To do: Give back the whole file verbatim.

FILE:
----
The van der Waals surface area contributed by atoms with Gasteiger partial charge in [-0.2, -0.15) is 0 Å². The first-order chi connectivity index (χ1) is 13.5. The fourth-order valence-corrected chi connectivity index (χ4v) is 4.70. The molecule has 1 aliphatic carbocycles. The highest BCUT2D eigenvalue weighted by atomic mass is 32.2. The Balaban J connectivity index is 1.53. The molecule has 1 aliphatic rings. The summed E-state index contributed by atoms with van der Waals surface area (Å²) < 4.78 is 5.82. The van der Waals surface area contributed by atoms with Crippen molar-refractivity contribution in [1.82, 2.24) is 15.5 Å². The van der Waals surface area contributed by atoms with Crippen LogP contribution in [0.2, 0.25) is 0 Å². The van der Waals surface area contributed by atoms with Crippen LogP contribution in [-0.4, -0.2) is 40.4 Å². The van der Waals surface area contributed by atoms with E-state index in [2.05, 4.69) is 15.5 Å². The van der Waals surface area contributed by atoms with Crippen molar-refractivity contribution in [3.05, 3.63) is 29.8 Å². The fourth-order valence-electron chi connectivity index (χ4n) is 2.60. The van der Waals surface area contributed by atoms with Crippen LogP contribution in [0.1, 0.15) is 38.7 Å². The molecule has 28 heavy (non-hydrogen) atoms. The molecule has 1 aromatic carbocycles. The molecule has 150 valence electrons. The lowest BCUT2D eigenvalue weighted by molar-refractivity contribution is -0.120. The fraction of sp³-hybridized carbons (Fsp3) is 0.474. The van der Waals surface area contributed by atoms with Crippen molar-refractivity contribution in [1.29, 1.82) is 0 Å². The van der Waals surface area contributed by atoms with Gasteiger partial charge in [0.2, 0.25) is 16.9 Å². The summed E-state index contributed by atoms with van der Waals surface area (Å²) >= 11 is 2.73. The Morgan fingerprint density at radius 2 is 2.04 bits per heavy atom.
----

The van der Waals surface area contributed by atoms with Gasteiger partial charge in [-0.2, -0.15) is 0 Å². The first-order chi connectivity index (χ1) is 13.5. The fourth-order valence-corrected chi connectivity index (χ4v) is 4.70. The molecule has 1 aliphatic carbocycles. The highest BCUT2D eigenvalue weighted by atomic mass is 32.2. The Balaban J connectivity index is 1.53. The molecule has 1 aliphatic rings. The summed E-state index contributed by atoms with van der Waals surface area (Å²) < 4.78 is 5.82. The van der Waals surface area contributed by atoms with Crippen molar-refractivity contribution in [1.82, 2.24) is 15.5 Å². The van der Waals surface area contributed by atoms with Crippen LogP contribution in [0.2, 0.25) is 0 Å². The van der Waals surface area contributed by atoms with Crippen LogP contribution in [-0.4, -0.2) is 40.4 Å². The van der Waals surface area contributed by atoms with E-state index in [2.05, 4.69) is 15.5 Å². The van der Waals surface area contributed by atoms with Crippen molar-refractivity contribution in [3.05, 3.63) is 29.8 Å². The fourth-order valence-electron chi connectivity index (χ4n) is 2.60. The van der Waals surface area contributed by atoms with Crippen LogP contribution in [0.1, 0.15) is 38.7 Å². The molecule has 28 heavy (non-hydrogen) atoms. The molecule has 1 aromatic carbocycles. The molecule has 150 valence electrons. The lowest BCUT2D eigenvalue weighted by molar-refractivity contribution is -0.120. The fraction of sp³-hybridized carbons (Fsp3) is 0.474. The van der Waals surface area contributed by atoms with Crippen molar-refractivity contribution in [1.29, 1.82) is 0 Å². The van der Waals surface area contributed by atoms with Gasteiger partial charge in [0.2, 0.25) is 16.9 Å². The summed E-state index contributed by atoms with van der Waals surface area (Å²) >= 11 is 2.73. The Morgan fingerprint density at radius 2 is 2.04 bits per heavy atom.